Utah Jazz: Jerry Sloan: 1988-present
MINNEAPOLIS - Twenty years later, Marc Iavaroni and Jim Les can remember the scene at the pregame shootaround on Dec. 9, 1988, when Frank Layden stepped down as Jazz coach 17 games into the season and turned over the team to assistant Jerry Sloan.
"I just remember that being an emotional day for a lot of people that didn't necessarily show that kind of emotion all the time," Les said. "You could tell how much it meant to them, what was going on at that time."
Layden made the announcement in front of the team, and Sloan, who had been fired as Chicago Bulls coach in February 1982 after 2 1/2 seasons, circled around the locker room, shaking the hand of every player to express his gratitude.
"By the time he got around to the last guy, there was not a dry eye in the house," Iavaroni said, "because he was very, very emotional about getting into the seat and getting to coach again. It's been an incredible ride."
With tonight's game against the Minnesota Timberwolves (4-15) at the Target Center, Sloan, 66, will celebrate his 20th anniversary of taking over for Layden, another milestone for the longest-tenured coach not just in the NBA, but also in all four major professional sports leagues.
"This is a crazy, volatile business, and I'd say it's more a reflection on [Jazz owner] Larry Miller than anything else," Sloan said Monday: adding, "I'm sure he's heard a lot of times that I should be fired and he should fire me and all the stuff. He's the one that's made the decision, not me.
"I mean, anybody could have been in this position. I just think I just happened to be lucky, the guy that came along at the right time and the right place and they hired me as a head coach. I never think of myself as better than anybody else or anything like that. I just think I've been fortunate."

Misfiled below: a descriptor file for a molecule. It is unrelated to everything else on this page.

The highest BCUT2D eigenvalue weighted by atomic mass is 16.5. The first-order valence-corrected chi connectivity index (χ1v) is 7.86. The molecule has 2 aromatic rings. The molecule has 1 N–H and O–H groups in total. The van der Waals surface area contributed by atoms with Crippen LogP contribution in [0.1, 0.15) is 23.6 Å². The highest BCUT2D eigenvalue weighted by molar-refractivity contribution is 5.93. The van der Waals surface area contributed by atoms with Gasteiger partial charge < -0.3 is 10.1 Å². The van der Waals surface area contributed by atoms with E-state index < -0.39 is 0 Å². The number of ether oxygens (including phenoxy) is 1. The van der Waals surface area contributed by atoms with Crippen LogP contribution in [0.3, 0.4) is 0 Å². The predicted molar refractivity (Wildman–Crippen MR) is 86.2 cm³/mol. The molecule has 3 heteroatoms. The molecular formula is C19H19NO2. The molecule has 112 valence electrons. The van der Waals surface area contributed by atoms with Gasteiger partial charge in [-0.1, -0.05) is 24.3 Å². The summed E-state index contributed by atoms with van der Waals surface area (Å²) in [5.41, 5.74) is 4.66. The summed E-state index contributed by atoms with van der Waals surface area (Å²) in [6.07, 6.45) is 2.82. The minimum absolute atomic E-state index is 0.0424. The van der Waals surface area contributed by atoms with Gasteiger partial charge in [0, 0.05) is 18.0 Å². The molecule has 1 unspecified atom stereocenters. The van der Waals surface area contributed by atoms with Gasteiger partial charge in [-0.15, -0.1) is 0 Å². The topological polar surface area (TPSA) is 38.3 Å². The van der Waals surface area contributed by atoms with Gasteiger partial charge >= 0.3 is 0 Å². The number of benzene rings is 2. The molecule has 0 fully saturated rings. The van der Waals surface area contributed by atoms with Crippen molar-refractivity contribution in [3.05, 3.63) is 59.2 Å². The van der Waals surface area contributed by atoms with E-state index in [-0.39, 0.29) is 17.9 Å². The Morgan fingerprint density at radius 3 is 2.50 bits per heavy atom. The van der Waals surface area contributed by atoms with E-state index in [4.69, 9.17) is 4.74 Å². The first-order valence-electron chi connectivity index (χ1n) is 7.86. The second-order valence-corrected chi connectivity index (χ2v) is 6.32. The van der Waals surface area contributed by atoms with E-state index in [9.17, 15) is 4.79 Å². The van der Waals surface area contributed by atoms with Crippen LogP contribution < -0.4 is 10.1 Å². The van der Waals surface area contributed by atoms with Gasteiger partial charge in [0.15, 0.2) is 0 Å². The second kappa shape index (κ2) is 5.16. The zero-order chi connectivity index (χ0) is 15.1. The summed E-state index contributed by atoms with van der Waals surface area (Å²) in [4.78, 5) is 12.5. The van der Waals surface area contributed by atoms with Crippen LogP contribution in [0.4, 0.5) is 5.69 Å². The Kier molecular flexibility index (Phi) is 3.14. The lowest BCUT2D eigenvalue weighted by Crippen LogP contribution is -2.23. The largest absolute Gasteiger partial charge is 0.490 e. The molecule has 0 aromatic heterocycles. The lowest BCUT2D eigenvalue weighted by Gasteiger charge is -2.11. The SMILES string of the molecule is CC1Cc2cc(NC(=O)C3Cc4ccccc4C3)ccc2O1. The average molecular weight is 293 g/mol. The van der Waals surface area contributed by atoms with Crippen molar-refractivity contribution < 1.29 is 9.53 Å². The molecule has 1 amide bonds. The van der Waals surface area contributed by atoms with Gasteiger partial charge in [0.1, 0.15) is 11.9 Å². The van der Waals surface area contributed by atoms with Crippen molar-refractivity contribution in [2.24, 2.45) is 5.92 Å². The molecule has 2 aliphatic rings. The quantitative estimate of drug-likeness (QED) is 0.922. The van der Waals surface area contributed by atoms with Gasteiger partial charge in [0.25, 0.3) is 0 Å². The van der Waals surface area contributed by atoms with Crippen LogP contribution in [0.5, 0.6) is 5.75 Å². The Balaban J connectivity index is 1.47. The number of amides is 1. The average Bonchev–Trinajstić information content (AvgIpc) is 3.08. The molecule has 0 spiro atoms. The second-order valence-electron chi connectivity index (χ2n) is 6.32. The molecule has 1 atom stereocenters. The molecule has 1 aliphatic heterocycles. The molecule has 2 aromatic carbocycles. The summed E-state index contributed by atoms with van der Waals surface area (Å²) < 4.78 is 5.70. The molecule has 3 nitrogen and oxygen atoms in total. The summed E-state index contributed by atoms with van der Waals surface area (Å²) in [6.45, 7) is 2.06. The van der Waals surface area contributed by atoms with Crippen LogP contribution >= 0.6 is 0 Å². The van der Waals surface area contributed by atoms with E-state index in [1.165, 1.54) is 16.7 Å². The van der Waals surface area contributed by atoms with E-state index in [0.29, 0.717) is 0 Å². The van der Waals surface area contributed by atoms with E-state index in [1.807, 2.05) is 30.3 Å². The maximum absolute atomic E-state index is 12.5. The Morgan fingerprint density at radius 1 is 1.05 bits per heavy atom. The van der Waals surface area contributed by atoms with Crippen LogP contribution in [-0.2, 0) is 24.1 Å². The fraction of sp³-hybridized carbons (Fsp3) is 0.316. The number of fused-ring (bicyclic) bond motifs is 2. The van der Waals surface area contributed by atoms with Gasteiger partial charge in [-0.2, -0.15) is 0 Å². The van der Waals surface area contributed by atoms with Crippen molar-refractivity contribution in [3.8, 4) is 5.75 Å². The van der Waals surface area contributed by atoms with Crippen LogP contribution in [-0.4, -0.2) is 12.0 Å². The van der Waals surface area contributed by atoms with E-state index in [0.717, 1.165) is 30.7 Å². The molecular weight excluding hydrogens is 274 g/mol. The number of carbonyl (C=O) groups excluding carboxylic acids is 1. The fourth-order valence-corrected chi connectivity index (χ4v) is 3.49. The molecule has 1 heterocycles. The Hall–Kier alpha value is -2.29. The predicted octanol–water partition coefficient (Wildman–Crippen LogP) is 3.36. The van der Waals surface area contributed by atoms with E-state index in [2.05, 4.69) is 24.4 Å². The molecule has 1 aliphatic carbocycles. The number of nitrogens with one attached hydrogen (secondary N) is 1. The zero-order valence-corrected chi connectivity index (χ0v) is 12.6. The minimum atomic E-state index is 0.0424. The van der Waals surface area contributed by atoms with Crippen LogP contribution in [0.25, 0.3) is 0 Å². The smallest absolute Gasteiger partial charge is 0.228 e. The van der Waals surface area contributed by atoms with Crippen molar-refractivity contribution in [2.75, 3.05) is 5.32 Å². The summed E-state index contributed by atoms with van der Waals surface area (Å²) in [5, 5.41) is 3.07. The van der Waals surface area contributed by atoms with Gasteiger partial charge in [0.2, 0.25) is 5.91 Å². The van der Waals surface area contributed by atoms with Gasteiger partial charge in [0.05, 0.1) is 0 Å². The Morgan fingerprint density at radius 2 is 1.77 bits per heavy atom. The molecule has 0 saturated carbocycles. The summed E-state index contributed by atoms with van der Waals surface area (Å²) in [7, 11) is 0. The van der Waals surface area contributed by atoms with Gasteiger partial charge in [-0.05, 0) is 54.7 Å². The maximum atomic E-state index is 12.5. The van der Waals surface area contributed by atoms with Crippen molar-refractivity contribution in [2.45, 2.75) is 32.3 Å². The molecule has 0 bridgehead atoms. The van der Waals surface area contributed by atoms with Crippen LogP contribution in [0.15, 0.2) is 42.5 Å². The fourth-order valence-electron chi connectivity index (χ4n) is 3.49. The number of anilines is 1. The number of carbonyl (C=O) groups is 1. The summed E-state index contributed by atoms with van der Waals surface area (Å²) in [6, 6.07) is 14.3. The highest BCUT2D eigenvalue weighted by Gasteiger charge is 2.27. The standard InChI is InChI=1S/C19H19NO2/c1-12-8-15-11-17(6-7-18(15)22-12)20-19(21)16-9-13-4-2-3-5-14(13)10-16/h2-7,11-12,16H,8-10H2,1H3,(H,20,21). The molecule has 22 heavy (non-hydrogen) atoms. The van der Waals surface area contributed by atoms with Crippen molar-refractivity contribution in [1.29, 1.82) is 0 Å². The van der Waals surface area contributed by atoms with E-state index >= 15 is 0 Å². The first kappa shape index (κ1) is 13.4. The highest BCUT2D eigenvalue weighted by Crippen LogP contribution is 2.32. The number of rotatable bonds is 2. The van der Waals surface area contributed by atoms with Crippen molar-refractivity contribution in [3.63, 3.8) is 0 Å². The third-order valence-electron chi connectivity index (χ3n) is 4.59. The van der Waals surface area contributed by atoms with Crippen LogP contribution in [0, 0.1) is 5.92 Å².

The quintessential survivor
Sloan has survived in a league that has seen 223 coaching changes during his tenure, an average of more than 11 a year.
There have been four coaches fired already this season, the latest coincidentally coming Monday in Minnesota, where Randy Wittman was replaced with Kevin McHale.
"I hate to hear that," Sloan said. "It's just a constant, everyday thing. I know how volatile this business is. I just think how lucky I've been to be here for as long as I have."
Few are in a better position to appreciate Sloan's milestone than the three players from his first game as Jazz coach - a 97-89 loss to Dallas at the Salt Palace - who went on to become head coaches themselves.
Iavaroni is in his second season as coach of the Memphis Grizzlies, and Les is in his seventh season coaching at Bradley.
Steve Alford, who played for the Mavericks in the game, is in his second season as New Mexico's coach.
Playing for Sloan, Iavaroni came to appreciate being as honest and direct with players as possible. Even 20 years later, Iavaroni noted the Jazz still run some of the same plays and play the same physical brand of basketball as they did when Sloan arrived.
"As a coach, he really taught me that you have to have a system, you have to believe in what you do. We're still trying to find our way with that here," said Iavaroni, who has endured a rocky tenure marked by the last season's Pau Gasol trade.
Iavaroni also said he learned what it meant to truly play hurt, particularly when he dislocated his finger so badly in one game that it bent the wrong way.
"It seemed like five minutes later I was going back in again," Iavaroni said. "He expected toughness from his players. If you wanted to play, you had to be tough. That has stayed with me as a person, as a player, and now I'm trying to get that out of players as a coach."
Les, meanwhile, remembered being surprised that Layden would resign not only with the team off to an 11-6 start, but also with John Stockton and Karl Malone still early in their careers.
He said Sloan's intensity always commanded respect from his players.